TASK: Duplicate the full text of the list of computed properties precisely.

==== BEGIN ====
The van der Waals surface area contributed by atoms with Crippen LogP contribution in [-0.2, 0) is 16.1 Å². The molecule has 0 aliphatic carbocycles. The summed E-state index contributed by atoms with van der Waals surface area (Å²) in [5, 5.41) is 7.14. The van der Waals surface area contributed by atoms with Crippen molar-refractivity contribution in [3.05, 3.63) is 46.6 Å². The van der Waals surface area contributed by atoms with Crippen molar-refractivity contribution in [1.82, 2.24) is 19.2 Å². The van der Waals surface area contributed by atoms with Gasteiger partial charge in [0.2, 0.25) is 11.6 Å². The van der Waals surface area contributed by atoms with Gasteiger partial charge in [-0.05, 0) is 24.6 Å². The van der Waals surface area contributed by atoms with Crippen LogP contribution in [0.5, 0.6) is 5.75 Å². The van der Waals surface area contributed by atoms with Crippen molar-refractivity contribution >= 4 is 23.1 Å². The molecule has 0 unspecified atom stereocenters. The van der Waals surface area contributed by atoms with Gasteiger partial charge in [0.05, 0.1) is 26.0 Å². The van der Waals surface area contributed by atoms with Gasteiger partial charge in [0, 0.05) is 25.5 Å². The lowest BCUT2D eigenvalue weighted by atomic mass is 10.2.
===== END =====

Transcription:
The van der Waals surface area contributed by atoms with Crippen LogP contribution in [-0.2, 0) is 16.1 Å². The molecule has 0 aliphatic carbocycles. The summed E-state index contributed by atoms with van der Waals surface area (Å²) in [5, 5.41) is 7.14. The van der Waals surface area contributed by atoms with Crippen molar-refractivity contribution in [3.05, 3.63) is 46.6 Å². The van der Waals surface area contributed by atoms with Crippen molar-refractivity contribution in [1.82, 2.24) is 19.2 Å². The van der Waals surface area contributed by atoms with Gasteiger partial charge in [0.2, 0.25) is 11.6 Å². The van der Waals surface area contributed by atoms with Gasteiger partial charge in [-0.05, 0) is 24.6 Å². The van der Waals surface area contributed by atoms with Crippen LogP contribution in [0.5, 0.6) is 5.75 Å². The van der Waals surface area contributed by atoms with Crippen molar-refractivity contribution >= 4 is 23.1 Å². The molecule has 0 unspecified atom stereocenters. The van der Waals surface area contributed by atoms with Gasteiger partial charge in [0.05, 0.1) is 26.0 Å². The van der Waals surface area contributed by atoms with Gasteiger partial charge in [0, 0.05) is 25.5 Å². The lowest BCUT2D eigenvalue weighted by atomic mass is 10.2.